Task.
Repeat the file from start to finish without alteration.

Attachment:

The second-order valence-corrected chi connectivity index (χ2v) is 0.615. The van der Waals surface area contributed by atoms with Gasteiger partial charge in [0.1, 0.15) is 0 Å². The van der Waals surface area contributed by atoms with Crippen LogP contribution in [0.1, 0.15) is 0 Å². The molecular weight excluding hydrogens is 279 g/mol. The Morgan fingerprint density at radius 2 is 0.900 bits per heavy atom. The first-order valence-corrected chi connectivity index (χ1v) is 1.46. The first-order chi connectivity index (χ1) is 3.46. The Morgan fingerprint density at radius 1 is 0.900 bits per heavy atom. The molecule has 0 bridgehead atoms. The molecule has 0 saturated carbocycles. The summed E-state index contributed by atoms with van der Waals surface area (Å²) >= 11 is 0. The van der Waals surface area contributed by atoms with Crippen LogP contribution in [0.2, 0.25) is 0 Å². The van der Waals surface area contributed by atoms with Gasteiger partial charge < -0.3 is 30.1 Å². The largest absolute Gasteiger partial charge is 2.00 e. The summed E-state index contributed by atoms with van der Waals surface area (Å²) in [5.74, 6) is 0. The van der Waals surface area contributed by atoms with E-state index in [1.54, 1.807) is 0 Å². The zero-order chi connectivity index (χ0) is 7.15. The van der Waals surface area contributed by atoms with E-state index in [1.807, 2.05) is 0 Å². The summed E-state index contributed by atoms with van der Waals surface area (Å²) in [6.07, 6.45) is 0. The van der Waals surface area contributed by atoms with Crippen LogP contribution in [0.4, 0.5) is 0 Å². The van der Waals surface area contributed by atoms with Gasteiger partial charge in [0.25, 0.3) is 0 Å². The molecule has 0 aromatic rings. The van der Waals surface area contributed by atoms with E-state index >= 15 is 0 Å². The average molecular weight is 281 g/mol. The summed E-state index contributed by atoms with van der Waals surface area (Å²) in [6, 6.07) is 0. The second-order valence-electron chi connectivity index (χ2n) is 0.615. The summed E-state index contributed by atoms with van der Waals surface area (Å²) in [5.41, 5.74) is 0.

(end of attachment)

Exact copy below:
The second-order valence-corrected chi connectivity index (χ2v) is 0.615. The van der Waals surface area contributed by atoms with Gasteiger partial charge in [0.1, 0.15) is 0 Å². The van der Waals surface area contributed by atoms with Crippen LogP contribution in [0.1, 0.15) is 0 Å². The molecular weight excluding hydrogens is 279 g/mol. The Morgan fingerprint density at radius 2 is 0.900 bits per heavy atom. The first-order valence-corrected chi connectivity index (χ1v) is 1.46. The first-order chi connectivity index (χ1) is 3.46. The Morgan fingerprint density at radius 1 is 0.900 bits per heavy atom. The molecule has 0 bridgehead atoms. The molecule has 0 saturated carbocycles. The summed E-state index contributed by atoms with van der Waals surface area (Å²) >= 11 is 0. The van der Waals surface area contributed by atoms with Crippen LogP contribution in [0.2, 0.25) is 0 Å². The van der Waals surface area contributed by atoms with Gasteiger partial charge < -0.3 is 30.1 Å². The largest absolute Gasteiger partial charge is 2.00 e. The summed E-state index contributed by atoms with van der Waals surface area (Å²) in [5.74, 6) is 0. The van der Waals surface area contributed by atoms with E-state index in [1.54, 1.807) is 0 Å². The zero-order chi connectivity index (χ0) is 7.15. The van der Waals surface area contributed by atoms with E-state index in [1.807, 2.05) is 0 Å². The summed E-state index contributed by atoms with van der Waals surface area (Å²) in [6.07, 6.45) is 0. The van der Waals surface area contributed by atoms with Crippen LogP contribution in [0.4, 0.5) is 0 Å². The van der Waals surface area contributed by atoms with Gasteiger partial charge in [0.25, 0.3) is 0 Å². The molecule has 0 aromatic rings. The van der Waals surface area contributed by atoms with E-state index >= 15 is 0 Å². The average molecular weight is 281 g/mol. The summed E-state index contributed by atoms with van der Waals surface area (Å²) in [6, 6.07) is 0. The second-order valence-electron chi connectivity index (χ2n) is 0.615. The summed E-state index contributed by atoms with van der Waals surface area (Å²) in [5.41, 5.74) is 0.